9. Sven Wagschal
    February 17th, 2014 at 08:10 | #14
    Pr. Jim Schulz :
    It has been stated that nobody is claiming that a man is justified without faith or that no one is teaching Objective Justification separate from Subjective Justification.
    Am I missing something here? It seems to me this theologian did, even in the title of his paper:
    “The Primary Doctrine in Its Primary Setting: Objective Justification and Lutheran Worship”
    http://www.wlsessays.net/files/BivensPrimary.pdf
    No, he does not. Please read the paper. The message of justification leads to faith, which receives this justification. But faith is grounded on that which Christ did for me and all men, and it flows from the gospel proclaiming these glorious works of Christ.
    It must be noted at this point that faith has no worth of its own. God is not justifying a sinner because of his faith *as such* but because of his faith *in Jesus*. Faith is the means by which the sinner receives Christ, clings to him, takes hold of him. Faith is not the one work which in stead of the other works (of the law) is able to safe the sinner. Luther points this out again and again, Pieper writes about it, too. Faith is not the sole work the sinner has to do to become saved, faith has no quality of its own.
    This is the great misunderstanding of many pietists and evangelicals. They focus on *faith as such* instead of adjusting their eyes to Jesus—and so they are looking back to themselves instead to Jesus. Luther described sin as “incurvatio in se ipsum” (in English “to be distorted into oneself”, I think, “in sich selbst verkrümmt sein”); faith, on the other hand, shifts the eyes from one self to another one, i. e. Jesus. You can tell that something goes terribly wrong if faith as such becomes the center instead of Jesus.
    To view from another angle: there are the three solas “sola gratia”, “sola fide” and “sola scriptura”, and there is one solus: solus Christus. The three are Ablative in Latin, the latter is Nominative. For what “Christ alone” means is clarified and explained by the three: Only Jesus safes, because God send him to redeem me which I was and am unable to do, only by trusting in him and clinging to him I live and will live in eternity in the presence of God, and only in scripture I can find him and receive him.
  10. Pr. Jim Schulz
    February 17th, 2014 at 08:36 | #15
    Sven, I did read the paper. The author is clear: “If justification is universal, it must also be objective – sinners are forgiven whether they believe it or not.” p.2.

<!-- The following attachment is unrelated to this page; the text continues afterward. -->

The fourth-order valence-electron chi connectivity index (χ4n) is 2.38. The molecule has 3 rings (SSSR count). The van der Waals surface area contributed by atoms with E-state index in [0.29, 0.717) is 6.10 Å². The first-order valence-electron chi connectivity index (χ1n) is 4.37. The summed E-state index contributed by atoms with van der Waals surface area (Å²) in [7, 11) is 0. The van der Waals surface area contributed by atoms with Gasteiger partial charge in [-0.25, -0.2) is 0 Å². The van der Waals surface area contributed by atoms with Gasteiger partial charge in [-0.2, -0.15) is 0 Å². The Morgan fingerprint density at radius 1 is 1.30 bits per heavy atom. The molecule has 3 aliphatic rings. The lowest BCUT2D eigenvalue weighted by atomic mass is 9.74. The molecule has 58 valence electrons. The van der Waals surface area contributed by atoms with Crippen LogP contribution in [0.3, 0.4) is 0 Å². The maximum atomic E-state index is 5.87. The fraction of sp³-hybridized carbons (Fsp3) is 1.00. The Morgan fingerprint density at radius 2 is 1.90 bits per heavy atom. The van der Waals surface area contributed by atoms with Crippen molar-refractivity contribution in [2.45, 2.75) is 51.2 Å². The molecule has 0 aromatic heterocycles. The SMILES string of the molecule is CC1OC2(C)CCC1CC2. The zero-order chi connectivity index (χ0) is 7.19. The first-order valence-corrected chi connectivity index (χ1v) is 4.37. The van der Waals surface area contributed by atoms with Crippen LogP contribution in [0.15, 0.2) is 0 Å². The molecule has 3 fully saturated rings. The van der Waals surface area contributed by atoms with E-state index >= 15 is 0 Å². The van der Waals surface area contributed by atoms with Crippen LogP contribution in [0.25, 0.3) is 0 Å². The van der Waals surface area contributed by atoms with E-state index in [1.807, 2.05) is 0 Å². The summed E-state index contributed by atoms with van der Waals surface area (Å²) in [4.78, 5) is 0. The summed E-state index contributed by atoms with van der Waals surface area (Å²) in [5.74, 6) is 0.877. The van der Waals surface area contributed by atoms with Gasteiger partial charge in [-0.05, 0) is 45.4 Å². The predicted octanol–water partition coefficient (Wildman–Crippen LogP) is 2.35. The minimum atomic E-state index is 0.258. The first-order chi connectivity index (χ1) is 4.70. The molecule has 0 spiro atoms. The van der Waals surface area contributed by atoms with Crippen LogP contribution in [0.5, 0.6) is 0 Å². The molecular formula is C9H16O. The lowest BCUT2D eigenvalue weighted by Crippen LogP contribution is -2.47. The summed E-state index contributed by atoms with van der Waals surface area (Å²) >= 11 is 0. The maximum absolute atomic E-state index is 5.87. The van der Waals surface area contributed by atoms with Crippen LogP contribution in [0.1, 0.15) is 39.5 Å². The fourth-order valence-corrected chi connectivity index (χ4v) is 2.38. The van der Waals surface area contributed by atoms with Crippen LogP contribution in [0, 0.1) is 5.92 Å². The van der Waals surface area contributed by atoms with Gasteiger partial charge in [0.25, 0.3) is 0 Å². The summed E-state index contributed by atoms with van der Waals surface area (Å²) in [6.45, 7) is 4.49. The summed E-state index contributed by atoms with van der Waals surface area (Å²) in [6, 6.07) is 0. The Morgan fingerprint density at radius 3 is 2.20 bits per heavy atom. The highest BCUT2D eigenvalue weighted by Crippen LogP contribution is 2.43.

Since “sinners are forgiven whether they believe it or not,” the author doesn’t emphasize Word and Sacrament which deliver “forgiveness, life, and salvation” (Small Catechism). Rather, according to the author, the emphasis of Lutheran worship is effective communication: “The task of communicating the gospel message accurately and adequately will remain one of utmost importance” (p.5) because “Our gracious God has justified every individual person…. God’s will and our desire is that each person be brought to understand and embrace this truth” (p.7).
    “Subjective Justification” shows up only in a footnote in this paper (p.2).
    This is an example of what can happen when Objective Justification and Subjective Justification are treated as two separate doctrines rather than two aspects of the one doctrine of justification by faith alone.
  11. Pr. Jim Schulz
    February 17th, 2014 at 08:48 | #16
    This is a proper understanding of the doctrine of justification, or the forgiveness of sins, in Lutheran worship. The author hits the nail on the head when he says, “The crisis over the liturgy is a result of confusion over the forgiveness of sins” (p.1).:
    http://www.ctsfw.edu/document.doc?id=275 (oops, can't find the page now)
  12. Jais H. Tinglund
    February 17th, 2014 at 08:56 | #17
    Elizabeth :
    But that is not the whole verse, Jais.
    I am not aware that anybody has ever claimed it was. But then again, there are a lot of things being said out there, particularly on the internet. So I am unable to claim with absolutely certainly that somebody has not, at some point, made a such claim. I am not exactly sure what it has to do with me, though …
    Elizabeth :
    Surely it should be read in context.
    It should indeed, and preferably also be understood. It should be read in the immediate context, and in the whole-Biblical context; furthermore, – and this would probably seem obvious to many, but obviously is not obvious to everybody – it should be understood by being read withoutignoring the individual statements of which both it and its contexts are made up.
    It is very common in the Lutheran tradition to follow this principle for the interpretation of Scripture; although there are those who, when they disagree with the conclusions it leads to, will dismiss it is a schema that is too complicated, “clumsy” or “muddying the waters”. For some the fact that a couple of letters can be put in the higher case is “SO” much more compelling.
    Many theologians find, though, that the schema – often referred to as “interpreting Scripture with Scripture”, or using other combinations of the same words, in different tenses, with or without caps – is very helpful, as do many theologically minded laypeople.
    Elizabeth :
    No faith, no justification:
    No promise, no faith in the promise.
  13. Sven Wagschal
    February 17th, 2014 at 09:49 | #18
    Pr. Jim Schulz :
    Sven, I did read the paper. The author is clear: “If justification is universal, it must also be objective – sinners are forgiven whether they believe it or not.” p.2.